NEWS
By BOSTON GLOBE | October 29, 1996
CAMBRIDGE, Mass. -- Nobel laureate David Baltimore, his career ravaged by a decade-long scientific fraud case that was only recently judged baseless, called yesterday for major changes in the way government and academia pursue alleged misconduct and blasted "self-appointed fraud police" who presume scientists are guilty until proven innocent.In his first extended public comments on the case, Baltimore, a Massachusetts Institute of Technology professor of immunology and molecular biology, also had harsh words for his critics, calling them "scurrilous," "pernicious," "bulldogs" and "out of control."
NEWS
By MICHAEL OLESKER | June 18, 2004
FIFTY-FIVE minutes into his opening statement in the Nathan Chapman fraud case, federal prosecutor Jefferson Gray's voice rose from its dreary monotone, thus nearly awakening several courtroom spectators from apparent narcoleptic stupor. But the moment passed, all remained slumberous, and Gray droned on a little longer. He used language that only occasionally bisected colloquial English. He had stirring phrases such as "adherence to provisions of documents." He said "fiduciary" a lot. A couple of jurors seemed to hang on for dear life, awaiting the arrival of a turn of phrase that sounded like the mother tongue.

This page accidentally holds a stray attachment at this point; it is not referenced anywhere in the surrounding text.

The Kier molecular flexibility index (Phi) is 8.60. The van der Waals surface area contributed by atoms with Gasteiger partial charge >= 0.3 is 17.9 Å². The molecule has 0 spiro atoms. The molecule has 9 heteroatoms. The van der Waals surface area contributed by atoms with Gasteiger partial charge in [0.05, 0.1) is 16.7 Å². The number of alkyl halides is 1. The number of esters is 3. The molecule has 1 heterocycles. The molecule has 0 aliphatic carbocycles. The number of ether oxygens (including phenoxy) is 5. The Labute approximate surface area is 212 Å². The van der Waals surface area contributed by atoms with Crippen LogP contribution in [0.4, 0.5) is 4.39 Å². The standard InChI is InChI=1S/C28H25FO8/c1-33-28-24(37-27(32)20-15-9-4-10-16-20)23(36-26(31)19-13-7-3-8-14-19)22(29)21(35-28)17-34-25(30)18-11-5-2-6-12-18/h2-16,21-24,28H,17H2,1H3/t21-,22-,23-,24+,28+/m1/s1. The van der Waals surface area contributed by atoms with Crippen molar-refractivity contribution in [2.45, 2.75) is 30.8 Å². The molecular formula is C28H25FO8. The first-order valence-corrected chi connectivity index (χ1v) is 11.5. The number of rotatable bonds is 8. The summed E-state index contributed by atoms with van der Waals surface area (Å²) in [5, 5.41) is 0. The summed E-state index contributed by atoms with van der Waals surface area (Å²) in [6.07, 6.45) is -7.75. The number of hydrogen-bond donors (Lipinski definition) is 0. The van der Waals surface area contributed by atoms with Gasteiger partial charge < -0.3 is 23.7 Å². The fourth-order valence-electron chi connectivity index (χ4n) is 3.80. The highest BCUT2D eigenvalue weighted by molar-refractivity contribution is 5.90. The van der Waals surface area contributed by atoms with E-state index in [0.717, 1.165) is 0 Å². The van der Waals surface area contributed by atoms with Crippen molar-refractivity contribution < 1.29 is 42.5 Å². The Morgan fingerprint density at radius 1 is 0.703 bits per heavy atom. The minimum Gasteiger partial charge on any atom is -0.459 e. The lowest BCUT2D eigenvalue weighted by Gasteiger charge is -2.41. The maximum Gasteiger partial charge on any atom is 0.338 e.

NEWS
August 22, 1997
A Baltimore company has agreed to pay $50,000 to settle a fraud claim that it improperly dumped contaminated waste into the city's sewers, the U.S. attorney's office said yesterday.The company, Clean America, had a contract to dispose of waste water contaminated by fire-fighting foam used to douse jet fuel fires after tests at the Randle Cliff Research Laboratory in Chesapeake Beach.Instead of shipping the waste to a facility in Delaware, prosecutors say the company instead decided to dump it down city sewer drains.